committing acts of domestic violence in the future. It consists of an initial assessment,

orientation, and at least twenty-six (26) weeks of group counseling sessions.

The program address the root causes of domestic violence and prevent participants

from committing acts of domestic violence in the future. It consists of an initial

assessment, orientation, and at least twenty-six (26) weeks of group counseling sessions.

741.325. Requirements for batterers' intervention programs

(1) A batterers’ intervention program must meet the following requirements:

(a) The primary purpose of the program shall be victim safety and the safety

of children, if present.

(b) The batterer shall be held accountable for acts of domestic violence.

(c) The program shall be at least 29 weeks in length and include 24 weekly

sessions, plus appropriate intake, assessment, and orientation programming.

(d) The program content shall be based on a psychoeducational model that

addresses tactics of power and control by one person over another.

(e) The program shall be funded by user fees paid by the batterers who attend

the program, which allows them to take responsibility for their acts of violence.

An exception shall be made for local, state, or federal programs that fund batterers’

intervention programs in whole or in part.

(2) The requirements of this section apply only to programs that address the
perpetration of violence between intimate partners, spouses, ex-spouses, or
those who share a child in common or who are cohabitants in intimate relationships
for the purpose of exercising power and control by one over the other. It will endanger
victims if courts and other referral agencies refer family and household members who
are not perpetrators of the type of domestic violence encompassed by these
requirements. Accordingly, the court and others who make referrals should refer
perpetrators only to programming that appropriately addresses the violence committed.

Program Description

To commence the Florida Batterer’s Intervention Program, participants will first

undergo an initial assessment, which is described by the Department of Children

and Families as a ‘psychosocial’ evaluation to determine if [participants] will benefit

from mental health or substance abuse treatment programs prior to or concurrent

with batterer intervention.”

The participant must also sign a contract, admit responsibility for his or her acts,

and follow strict rules and procedures as outlined by the program’s administrators.

Violation of Batterer Intervention Program rules and procedures can result in a

participant’s immediate expulsion from the program. Upon completion of the initial

assessment, the participant attends a one-time orientation, followed by at twenty-six

consecutive weeks of group “counseling” sessions. Each group session is typically

an hour and a half long and is presided over by a designated “facilitator.”

Failure to Complete Program

The failure of a defendant to attend all scheduled Batterer Intervention classes can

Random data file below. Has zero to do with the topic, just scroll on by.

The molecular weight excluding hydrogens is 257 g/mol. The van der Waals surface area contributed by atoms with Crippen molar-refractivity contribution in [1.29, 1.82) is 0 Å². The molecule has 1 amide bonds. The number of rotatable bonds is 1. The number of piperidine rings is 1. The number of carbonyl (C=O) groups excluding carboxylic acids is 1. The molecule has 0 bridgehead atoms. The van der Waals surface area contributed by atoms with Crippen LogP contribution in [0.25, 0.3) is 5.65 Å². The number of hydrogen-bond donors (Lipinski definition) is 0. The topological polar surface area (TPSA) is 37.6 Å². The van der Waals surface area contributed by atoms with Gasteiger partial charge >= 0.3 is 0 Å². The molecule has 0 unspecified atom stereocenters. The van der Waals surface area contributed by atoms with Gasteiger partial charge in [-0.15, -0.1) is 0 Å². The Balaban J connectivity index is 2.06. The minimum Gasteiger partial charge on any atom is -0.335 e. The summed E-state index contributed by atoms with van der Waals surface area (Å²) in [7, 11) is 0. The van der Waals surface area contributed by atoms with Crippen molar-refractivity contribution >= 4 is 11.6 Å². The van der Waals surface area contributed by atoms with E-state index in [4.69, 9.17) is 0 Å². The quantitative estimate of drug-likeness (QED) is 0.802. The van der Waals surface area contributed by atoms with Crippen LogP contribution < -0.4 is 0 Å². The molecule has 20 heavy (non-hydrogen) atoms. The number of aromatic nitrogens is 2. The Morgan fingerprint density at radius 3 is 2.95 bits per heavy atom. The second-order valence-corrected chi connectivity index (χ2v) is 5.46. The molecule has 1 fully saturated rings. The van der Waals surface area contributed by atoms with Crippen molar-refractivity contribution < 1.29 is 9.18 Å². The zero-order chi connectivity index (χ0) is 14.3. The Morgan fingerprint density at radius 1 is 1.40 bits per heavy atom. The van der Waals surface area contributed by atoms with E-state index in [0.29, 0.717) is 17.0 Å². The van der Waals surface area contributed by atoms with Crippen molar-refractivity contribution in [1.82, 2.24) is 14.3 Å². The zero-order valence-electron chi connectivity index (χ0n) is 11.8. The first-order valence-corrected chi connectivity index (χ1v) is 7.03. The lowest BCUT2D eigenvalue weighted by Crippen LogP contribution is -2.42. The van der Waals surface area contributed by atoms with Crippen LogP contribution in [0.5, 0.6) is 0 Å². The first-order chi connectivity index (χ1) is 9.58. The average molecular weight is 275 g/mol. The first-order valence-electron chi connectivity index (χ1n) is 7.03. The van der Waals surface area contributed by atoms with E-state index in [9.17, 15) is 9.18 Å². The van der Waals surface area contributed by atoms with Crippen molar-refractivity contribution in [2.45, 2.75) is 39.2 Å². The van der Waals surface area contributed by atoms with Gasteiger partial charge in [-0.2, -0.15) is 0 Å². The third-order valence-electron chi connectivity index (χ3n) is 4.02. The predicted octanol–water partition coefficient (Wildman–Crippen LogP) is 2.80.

result in termination from the program. This will cause the participant to violate probation,

have a warrant issued for his or her arrest, and face the possibility of significant jail time.

Goals of Batterer’s Intervention Program

The curriculum used in the Florida Batterer’s Intervention Program is based on a

so-called “intervention model,” which considers domestic violence to be the result

f “one person . . . systematically using tactics of emotional and physical abuse in

order to maintain power and control over the other.”

In following the “intervention model,” the Department of Children and Families


that the BIP curriculum incorporate the following elements:

An educational approach that assigns responsibility for the violence solely to the

batterer and provides a strategy for assisting the batterer in taking responsibility

for the violence

Content that:

Encourages the participant to develop critical thinking skills that will allow the

participant to rethink their behavior and identify behavior choices

other than violence

Supports the belief that domestic violence is primarily a learned behavior

Supports the belief that domestic violence is not provoked or the result of

substance abuse’

Challenges stereotypical gender role expectations

Identifies the effects of distorted thinking on emotions and behavior

Includes information on the relationship of substance abuse to domestic


Identifies the effects of domestic violence on children

Content designed to

Improve the batterer’s ability to identify and articulate feelings

Improve communication skills and listening with empathy

Improve negotiation and conflict resolution skills

The Duluth Model

Power and Control Wheel of Factors
Contributing to Intimate Partner Violence

Duluth Power and Control Wheel Videos

1. Overview of the Power and Control Wheel at:

2. Physical and Sexual Violence at:

3. Using Intimidation at:

4. Using Emotional Abuse at:

5. Using Isolation at: